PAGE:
In the late 1970s, MIT’s Architecture Machine Group (Arch Mac), led by Nicholas Negroponte, developed information environments and simulations that melded architecture and technology. . . .
lecture: Molly WRIGHT STEENSON, “Information as Place” with respondent Frida ROSENBERG.
Draw Point Talk lecture series.
6.00 p.m. / The KTH School of Architecture
114 26 Stockholm, Sweden
These futuristic projects were ahead of our time: imagine a room-sized Google Street View, or a 1970s iPad. But also, Arch Mac’s projects were funded primarily by the Department of Defense, and blended multimedia, military simulation and entertainment. In this lecture, I look at these information spaces that Arch Mac designed, uncanny and familiar spaces that meshed military command and control, entertainment, and media.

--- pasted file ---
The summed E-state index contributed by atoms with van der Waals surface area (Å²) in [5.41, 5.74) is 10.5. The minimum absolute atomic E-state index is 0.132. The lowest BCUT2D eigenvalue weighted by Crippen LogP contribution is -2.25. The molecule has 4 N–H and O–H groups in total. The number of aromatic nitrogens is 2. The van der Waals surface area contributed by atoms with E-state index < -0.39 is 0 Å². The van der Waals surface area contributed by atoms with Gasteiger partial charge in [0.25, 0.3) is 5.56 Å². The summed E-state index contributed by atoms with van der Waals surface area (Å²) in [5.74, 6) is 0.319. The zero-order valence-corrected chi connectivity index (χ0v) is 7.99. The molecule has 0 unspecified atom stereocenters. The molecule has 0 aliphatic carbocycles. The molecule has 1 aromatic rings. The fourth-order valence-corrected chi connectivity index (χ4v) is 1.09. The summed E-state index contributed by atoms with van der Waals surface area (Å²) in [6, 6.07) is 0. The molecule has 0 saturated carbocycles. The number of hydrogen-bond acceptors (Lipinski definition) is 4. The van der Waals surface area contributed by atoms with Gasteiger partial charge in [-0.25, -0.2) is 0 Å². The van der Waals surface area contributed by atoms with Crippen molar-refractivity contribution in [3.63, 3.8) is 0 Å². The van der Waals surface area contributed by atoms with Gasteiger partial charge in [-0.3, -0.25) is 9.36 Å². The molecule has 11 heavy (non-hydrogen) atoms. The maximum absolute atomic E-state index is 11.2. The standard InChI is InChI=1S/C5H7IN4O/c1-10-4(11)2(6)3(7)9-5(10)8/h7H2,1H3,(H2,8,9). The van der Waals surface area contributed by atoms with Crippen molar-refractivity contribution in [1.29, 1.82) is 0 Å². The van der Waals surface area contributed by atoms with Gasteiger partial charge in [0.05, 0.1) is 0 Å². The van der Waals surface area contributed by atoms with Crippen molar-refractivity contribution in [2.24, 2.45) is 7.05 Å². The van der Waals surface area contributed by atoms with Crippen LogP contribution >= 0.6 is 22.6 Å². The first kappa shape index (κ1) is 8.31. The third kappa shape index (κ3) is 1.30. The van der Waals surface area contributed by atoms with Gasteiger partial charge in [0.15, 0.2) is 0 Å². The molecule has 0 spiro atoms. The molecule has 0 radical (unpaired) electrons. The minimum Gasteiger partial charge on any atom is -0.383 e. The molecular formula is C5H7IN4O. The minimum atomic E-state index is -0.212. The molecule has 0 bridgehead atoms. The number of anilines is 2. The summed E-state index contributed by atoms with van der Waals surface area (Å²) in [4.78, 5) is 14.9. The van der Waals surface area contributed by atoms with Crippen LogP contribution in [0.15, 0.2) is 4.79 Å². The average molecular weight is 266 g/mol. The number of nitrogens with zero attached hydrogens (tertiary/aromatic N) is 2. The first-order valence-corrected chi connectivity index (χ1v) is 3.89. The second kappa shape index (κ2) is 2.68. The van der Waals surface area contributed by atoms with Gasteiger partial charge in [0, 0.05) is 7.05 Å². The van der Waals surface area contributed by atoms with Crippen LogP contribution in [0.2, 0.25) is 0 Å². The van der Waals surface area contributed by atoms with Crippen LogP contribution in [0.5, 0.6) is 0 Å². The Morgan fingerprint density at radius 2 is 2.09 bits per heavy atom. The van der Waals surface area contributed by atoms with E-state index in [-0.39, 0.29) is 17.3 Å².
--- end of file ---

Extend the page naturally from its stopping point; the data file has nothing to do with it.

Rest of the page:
Molly Wright Steenson is an assistant professor in the School of Journalism & Mass Communication at the University of Wisconsin-Madison. She was a professor at the Interaction Design Institute Ivrea in Italy, adjunct faculty at Art Center College of Design in Pasadena, California, and is affiliated with the HUMlab at Umeå University. She holds a PhD from Princeton University’s School of Architecture, a Master’s in Environmental Design from the Yale School of Architecture and a B.A. in German from the University of Wisconsin-Madison.
About Draw, Point, Talk:
Draw, Point, Talk asks emerging architects and scholars to present their ongoing work in a public lecture and to articulate a position that charges the following response and discussion. Putting media and thought into productive dialogue, the series challenges a prevailing climate where design is presented without disciplinary argument or where criticism is presented without proposition. Each session addresses a current debate in architecture by delving deep into the particularities of an architectural practice. Hosted four times per year, this curated series of talks invites the public to an ongoing discussion.
Arranged and curated by:
The Stockholm Association of Architects through Daniel Norell and Frida Rosenberg